the probability of an evolutionary correct alignment is 8 (2. The probability of alignment between two protein sequences above chance, called the sequence similarity score, is calculated by summing the scores for each aligned amino acid pair and subtracting a penalty score for gaps. The scoring matrix is often modified in an attempt to improve the alignment obtained. All scores for matching a particular amino acid may be normalized to the same mean and standard deviation, and all amino acid identities may be given the same score in order to provide an equal contribution for each amino acid in a sequence alignment.^{3}) times higher than a the probability that the alignment occurred by chance## Recipe for Calculating a PAM matrix

For a certain amino acid, we must know mutability and background frequency.

So what are normal background frequencies. In a totally random world the relative frequencies of the 20 amino acids would be 5% or 0.05. The table below is a summation over background frequencies in proteins such as they were known in 1978 when the PAM matrices were created and a recount in 1991(PET91 see below) when a lot more proteins of the same family was known. In formula

So if we have three proteins with 1000 AA in total and we count 50 glutamate residues in total, the frequency for E is 0.050 In this table you can see that W (tryptophan) and C (cysteine) are relatively rare while L (leucine) and A (alanine) are over represented. This means that in

anyalignment (Optimal or Suboptimal), a chance alignment between two leucines (or a leucine aligned with a alanine) occurs much more regularly than a chance alignment between two cysteines.

Amino acid frequencies (1978: original values, 1991: updated values):

Questions:The table is one letter code. Can you convert the table to three letter code?

What is the frequency of the aliphatic amino acids in total? Study the Venn diagram!

Relative mutabilities of amino acids:Alanine=100%

Pair Exchange Frequencies: align each pair of sequences with more than 85% identity to identify accepted point mutations. The amino acid pair exchanges are tabulated into a 20x20 matrix. A

_{ij}is the number of accepted mutations observed where amino acid i replaces amino acid j.Relative mutabilities : the chance, that a given amino acid i will mutate on average (independent of the context):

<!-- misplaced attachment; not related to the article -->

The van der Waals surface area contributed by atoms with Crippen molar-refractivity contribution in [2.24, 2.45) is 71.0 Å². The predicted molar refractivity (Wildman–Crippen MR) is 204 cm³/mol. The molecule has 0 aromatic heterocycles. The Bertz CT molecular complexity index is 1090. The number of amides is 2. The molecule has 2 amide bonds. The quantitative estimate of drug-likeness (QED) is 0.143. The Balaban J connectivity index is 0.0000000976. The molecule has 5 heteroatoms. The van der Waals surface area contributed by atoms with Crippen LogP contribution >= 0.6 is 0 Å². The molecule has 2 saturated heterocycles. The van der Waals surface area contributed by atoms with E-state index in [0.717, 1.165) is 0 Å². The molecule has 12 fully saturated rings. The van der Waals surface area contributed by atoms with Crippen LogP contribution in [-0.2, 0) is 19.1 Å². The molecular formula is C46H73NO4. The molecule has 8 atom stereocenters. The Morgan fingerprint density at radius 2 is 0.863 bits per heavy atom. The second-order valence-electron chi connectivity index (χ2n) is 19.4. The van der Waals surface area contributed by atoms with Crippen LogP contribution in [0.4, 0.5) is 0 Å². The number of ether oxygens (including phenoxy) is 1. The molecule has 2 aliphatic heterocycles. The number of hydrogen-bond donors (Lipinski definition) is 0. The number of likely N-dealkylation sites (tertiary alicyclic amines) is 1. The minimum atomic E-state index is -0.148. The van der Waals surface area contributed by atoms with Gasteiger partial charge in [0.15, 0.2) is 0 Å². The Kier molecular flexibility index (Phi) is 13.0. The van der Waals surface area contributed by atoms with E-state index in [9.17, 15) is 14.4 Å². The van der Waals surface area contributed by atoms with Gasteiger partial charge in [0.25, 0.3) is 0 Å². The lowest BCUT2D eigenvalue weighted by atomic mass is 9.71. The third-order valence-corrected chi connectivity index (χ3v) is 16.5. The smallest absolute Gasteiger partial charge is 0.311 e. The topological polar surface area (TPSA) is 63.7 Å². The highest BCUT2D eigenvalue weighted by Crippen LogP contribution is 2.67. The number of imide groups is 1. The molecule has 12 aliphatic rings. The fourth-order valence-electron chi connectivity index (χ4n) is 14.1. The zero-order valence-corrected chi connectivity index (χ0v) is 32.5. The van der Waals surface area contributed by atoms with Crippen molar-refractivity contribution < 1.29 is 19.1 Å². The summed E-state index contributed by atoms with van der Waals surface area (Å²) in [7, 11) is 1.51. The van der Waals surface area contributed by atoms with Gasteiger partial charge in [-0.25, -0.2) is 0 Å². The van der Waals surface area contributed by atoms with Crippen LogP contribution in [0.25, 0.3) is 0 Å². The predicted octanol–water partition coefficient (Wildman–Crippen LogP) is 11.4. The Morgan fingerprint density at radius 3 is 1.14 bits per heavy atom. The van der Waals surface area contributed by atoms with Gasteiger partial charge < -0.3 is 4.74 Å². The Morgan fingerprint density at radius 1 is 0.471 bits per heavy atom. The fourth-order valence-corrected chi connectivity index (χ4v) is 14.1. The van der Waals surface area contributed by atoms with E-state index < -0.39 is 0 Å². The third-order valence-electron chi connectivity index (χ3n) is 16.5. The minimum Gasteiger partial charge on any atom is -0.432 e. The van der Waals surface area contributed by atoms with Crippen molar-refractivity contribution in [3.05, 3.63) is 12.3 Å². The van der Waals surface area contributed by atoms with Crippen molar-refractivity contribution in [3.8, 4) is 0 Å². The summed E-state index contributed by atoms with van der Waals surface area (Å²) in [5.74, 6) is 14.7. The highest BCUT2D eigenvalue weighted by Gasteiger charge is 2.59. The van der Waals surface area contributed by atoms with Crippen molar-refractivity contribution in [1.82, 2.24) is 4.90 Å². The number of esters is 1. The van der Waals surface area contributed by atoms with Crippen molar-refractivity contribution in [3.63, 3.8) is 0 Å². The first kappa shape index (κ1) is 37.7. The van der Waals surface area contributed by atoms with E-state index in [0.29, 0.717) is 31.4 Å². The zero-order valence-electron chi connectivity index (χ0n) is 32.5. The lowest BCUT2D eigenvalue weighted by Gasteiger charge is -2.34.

m_{i}= f_{i}*(number of times i is observed to change in a multiple alignment)

are also scored for each individual amino acid.

In the table above all;

mvalues are taken relative to alanine, which is arbitrarily set at 100. Note that the rare amino acids C and W are mutated at a low frequency while A (alanine) and S (serine) are readily mutated or substituted. Now we can construct the matrix. The probability that an amino acid in row_{i}of the PAM matrix will replace the amino acid in columni= the mutability of amino acidj, multiplied by the pair exchange frequency forjdivided by the sum of all pair exchange frequencies for amino acidiji:The diagonal elements represent the probability, that the amino acid will remain unchanged:

M_{jj}=1-m_{j}

To asses whether two sequences are related we create an (optimal) alignment and compare two models.

In model 1 we assume an evolutionary relationship between the aligned amino acid pairs with a probability defined by the mutation probability matrix.

In model 2 we assume a random alignment: The probability that that same event is observed by random chance (

p_{i}^{ran}) is simply given by the frequency of occurrence of amino acid i.

p_{i}^{ran}= f_{i}

The

relativeodds that a given event is due to evolution, rather than chance are:

Model 1/Model2

If a evolutionary relationship if more likely R>1 otherwise 1>R>0

Last step: the log-odds matrix: log R

_{ij}to base 2 or 10 or whatever is handy. The relatedness odds for one aligned pair are given by the corresponding matrix element. The relatedness odds for a second pair are multiplied with those of the first pair to give the joint probability. This is done for all aligned pairs of the whole sequence. Since multiplication is a computationally expensive process, it is preferable to add the logarithms of the matrix elements. Since the Dayhoff matrix was taken as the log to base 10, a value of +1 would mean that the corresponding pair has been observed 10 times more frequently than expected by chance. A value of -0.2 would mean that the observed pair was observed 1.6 times less frequently than chance would predict.PET91 - An updated Dayhoff matrix